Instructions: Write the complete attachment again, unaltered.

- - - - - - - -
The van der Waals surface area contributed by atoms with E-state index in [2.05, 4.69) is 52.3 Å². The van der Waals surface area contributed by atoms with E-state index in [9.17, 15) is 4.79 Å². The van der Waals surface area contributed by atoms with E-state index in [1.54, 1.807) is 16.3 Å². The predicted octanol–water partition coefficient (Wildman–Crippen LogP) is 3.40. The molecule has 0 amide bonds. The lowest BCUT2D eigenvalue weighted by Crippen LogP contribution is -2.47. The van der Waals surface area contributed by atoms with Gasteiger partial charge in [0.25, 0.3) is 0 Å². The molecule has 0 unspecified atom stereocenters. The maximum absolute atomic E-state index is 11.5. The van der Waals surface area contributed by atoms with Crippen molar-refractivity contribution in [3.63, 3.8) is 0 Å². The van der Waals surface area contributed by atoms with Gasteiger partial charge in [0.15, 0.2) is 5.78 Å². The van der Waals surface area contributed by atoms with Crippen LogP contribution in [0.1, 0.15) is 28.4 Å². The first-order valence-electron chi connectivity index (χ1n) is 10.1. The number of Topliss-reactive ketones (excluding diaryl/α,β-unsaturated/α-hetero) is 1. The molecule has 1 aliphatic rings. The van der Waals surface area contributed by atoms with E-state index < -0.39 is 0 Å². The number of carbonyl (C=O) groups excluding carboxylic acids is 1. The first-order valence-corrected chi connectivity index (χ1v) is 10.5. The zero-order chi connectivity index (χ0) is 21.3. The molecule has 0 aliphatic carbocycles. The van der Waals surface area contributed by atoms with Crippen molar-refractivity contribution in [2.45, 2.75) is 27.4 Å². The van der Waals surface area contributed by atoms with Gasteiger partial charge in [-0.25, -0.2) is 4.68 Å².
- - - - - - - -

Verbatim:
The van der Waals surface area contributed by atoms with E-state index in [2.05, 4.69) is 52.3 Å². The van der Waals surface area contributed by atoms with E-state index in [9.17, 15) is 4.79 Å². The van der Waals surface area contributed by atoms with E-state index in [1.54, 1.807) is 16.3 Å². The predicted octanol–water partition coefficient (Wildman–Crippen LogP) is 3.40. The molecule has 0 amide bonds. The lowest BCUT2D eigenvalue weighted by Crippen LogP contribution is -2.47. The van der Waals surface area contributed by atoms with Gasteiger partial charge in [0.25, 0.3) is 0 Å². The molecule has 0 unspecified atom stereocenters. The maximum absolute atomic E-state index is 11.5. The van der Waals surface area contributed by atoms with Crippen molar-refractivity contribution in [3.63, 3.8) is 0 Å². The van der Waals surface area contributed by atoms with Gasteiger partial charge in [0.15, 0.2) is 5.78 Å². The van der Waals surface area contributed by atoms with Crippen LogP contribution in [0.1, 0.15) is 28.4 Å². The first-order valence-electron chi connectivity index (χ1n) is 10.1. The number of Topliss-reactive ketones (excluding diaryl/α,β-unsaturated/α-hetero) is 1. The molecule has 1 aliphatic rings. The van der Waals surface area contributed by atoms with E-state index < -0.39 is 0 Å². The number of carbonyl (C=O) groups excluding carboxylic acids is 1. The first-order valence-corrected chi connectivity index (χ1v) is 10.5. The zero-order chi connectivity index (χ0) is 21.3. The molecule has 0 aliphatic carbocycles. The van der Waals surface area contributed by atoms with Crippen molar-refractivity contribution in [2.45, 2.75) is 27.4 Å². The van der Waals surface area contributed by atoms with Gasteiger partial charge in [-0.25, -0.2) is 4.68 Å².